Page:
Jordan Fenton

Assistant Professor
Art History

PhD, University of Florida
BA and MA, Kent State University

Jordan Fenton

Dr. Jordan A. Fenton, Assistant Professor of Art History, received a BA and MA from Kent State University before earning a PhD in art history from the University of Florida in 2012. Before coming to Miami, Professor Fenton was on faculty at Kendall College of Art and Design, Ferris State University, from 2011-2015.

Professor Fenton is a specialist of African Art History, with an emphasis on the visual and performed expression of Nigerian masquerade arts, secret societies, esoteric knowledge systems, funerary rituals and installations, dress, economics and ways in which so-called “traditional” arts and artists operate in metropolitan cities. At Miami, Fenton teaches introductions on non-Western art and courses and seminars exploring Africa and its Diaspora.

Professor Fenton's 19 months of ongoing fieldwork investigation into the art and culture of Calabar, capital city of Cross River State, Nigeria, was carried out between 2008-2018. Research was conducted as a Fulbright-Hays scholar (2009-2010), Foreign Language Area Studies fellow (2008 and 2009), at the Smithsonian Institution in residence at the National Museum of African Art, Washington D.C. (2011), and more recently through various programs available at Miami. During his time in Calabar, Fenton was invited to be initiated into the six secret masquerade societies he studied, adopted as a son by a local king, conferred with the rank of chief, and honored with lengthy apprenticeships into nsibidi, an imaged and performed esoteric knowledge system of the Cross River region.

Dr. Fenton presents his work and convenes panels at professional conferences such as College Art Association, African Studies Association, the Triennial Symposium on African Art and Midwest Art History society. He actively publishes in peer-reviewed journals, edited volumes, and exhibition catalogues. He is currently working towards a monograph tentatively titled Performing City: Masquerades, Modernity and Money in a Nigerian Metropolis.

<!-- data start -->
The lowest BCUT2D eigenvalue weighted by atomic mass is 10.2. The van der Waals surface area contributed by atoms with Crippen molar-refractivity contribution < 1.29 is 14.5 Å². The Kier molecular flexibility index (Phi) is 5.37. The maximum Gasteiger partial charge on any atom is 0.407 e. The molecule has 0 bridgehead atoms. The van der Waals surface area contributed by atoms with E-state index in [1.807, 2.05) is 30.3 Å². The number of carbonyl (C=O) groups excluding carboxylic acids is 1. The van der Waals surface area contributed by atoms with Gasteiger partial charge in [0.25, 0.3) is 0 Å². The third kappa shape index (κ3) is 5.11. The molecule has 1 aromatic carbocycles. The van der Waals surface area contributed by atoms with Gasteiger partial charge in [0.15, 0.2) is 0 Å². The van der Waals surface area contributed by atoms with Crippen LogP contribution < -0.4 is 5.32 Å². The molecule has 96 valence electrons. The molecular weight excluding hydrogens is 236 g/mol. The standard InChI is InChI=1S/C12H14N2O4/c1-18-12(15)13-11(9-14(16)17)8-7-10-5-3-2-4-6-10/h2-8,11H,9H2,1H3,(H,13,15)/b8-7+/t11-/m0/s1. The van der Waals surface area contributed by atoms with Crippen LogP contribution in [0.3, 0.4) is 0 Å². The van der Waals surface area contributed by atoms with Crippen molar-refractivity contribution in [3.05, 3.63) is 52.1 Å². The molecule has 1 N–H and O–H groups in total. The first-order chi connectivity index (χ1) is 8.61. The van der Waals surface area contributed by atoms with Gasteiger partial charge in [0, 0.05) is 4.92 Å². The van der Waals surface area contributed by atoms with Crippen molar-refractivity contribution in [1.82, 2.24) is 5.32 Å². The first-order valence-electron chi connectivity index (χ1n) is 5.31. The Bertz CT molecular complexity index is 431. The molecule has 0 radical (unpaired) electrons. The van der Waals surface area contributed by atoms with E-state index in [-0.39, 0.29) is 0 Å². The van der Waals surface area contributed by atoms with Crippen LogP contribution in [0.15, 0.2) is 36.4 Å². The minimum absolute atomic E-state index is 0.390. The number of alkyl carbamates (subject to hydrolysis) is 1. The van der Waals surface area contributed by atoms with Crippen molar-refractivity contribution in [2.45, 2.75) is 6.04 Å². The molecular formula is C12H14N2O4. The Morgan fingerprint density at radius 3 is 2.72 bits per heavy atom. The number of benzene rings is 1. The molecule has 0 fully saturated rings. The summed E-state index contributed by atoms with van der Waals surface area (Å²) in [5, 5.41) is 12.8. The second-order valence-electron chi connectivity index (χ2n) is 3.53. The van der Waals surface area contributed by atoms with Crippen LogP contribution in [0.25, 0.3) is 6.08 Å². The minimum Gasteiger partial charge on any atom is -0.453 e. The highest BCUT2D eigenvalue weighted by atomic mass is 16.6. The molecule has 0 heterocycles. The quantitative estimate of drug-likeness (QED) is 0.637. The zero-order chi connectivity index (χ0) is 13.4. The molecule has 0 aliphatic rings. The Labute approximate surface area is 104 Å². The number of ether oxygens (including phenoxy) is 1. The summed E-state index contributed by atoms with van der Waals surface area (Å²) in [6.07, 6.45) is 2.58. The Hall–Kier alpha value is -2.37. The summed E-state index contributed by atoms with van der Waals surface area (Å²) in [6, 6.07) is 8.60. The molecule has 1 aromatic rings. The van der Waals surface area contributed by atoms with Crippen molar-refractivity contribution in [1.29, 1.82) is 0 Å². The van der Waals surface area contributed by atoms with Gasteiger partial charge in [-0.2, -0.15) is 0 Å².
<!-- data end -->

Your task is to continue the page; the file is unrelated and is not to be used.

Selected Publications


“Expressive Currencies: Artistic Transactions and Transformations of Warrior-Inspired Masquerades In Calabar.” African Arts, Vol. 52: 1 (2019).

“Sustainable Futures: Ekpenyong Bassey Nsa and the Study of Traditional-Based African Artists.” African Arts, Vol. 50: 4 (2017).

“Masking and Money in a Nigerian Metropolis: the Economics of Performance in Calabar.” Critical Interventions: Journal of African Art History and Visual Culture, Vol. 10: 2 (2016).

“Follow the Money: Economics and African Art.” Critical Interventions: Journal of African Art History and Visual Culture, Vol. 10:2 (2016).

Edited Volumes

Guest editor for special issue on “African art and Economics.” Critical Interventions: Journal of African Art History and Visual Culture, Vol. 10: 2 (2016).

Book Chapters

“Nyoro Masquerade as a Hunt for Modernity: A View from a West African City” in Behind the Masks of Modernism: Global Perspectives and Transnational Perspectives, eds. Andrew R. Reynolds and Bonnie Ross, University of Florida Press, 2016.

Entries for Exhibition Catalogs and Anthologies

“Efik Religion,” in African Religions: Beliefs and Practices Through History, ABC-CLO Greenwood publications, 2018.

“Knowledge in Motion: Reading and Performing Ukara Nsibidi,” in Ukara: Ritual Cloth of the Ekpe Secret Society, Hood Museum of Art, Dartmouth College, 2015

“Skin-Covered Crest of a Young Women.” In Refined Eye, Passionate Heart: African Art from the Leslie Sacks Collection, ed. Amanda Maples, Skira Publishing, 2013

“Displaying the Ostentatious: Contemporary Chieftaincy Dress and the Ebonko Costume from Calabar, Nigeria.” In Africa Interweave: Textile Diasporas, ed. Susan Cooksey, Gainesville: Samuel P. Harn Museum of Art, 2011

Book Reviews

Review of The Art of Conversion: Christian Visual Culture in the Kingdom of Kongo (University of North Carolina Press) by Cecile Fromont. College Art Association Reviews (2017).

Review of A Bird Dance Near Saturday City: Sidi Ballo and the Art of West African Masquerade by Patrick R. McNaughton, in African Arts 44.2 (2011).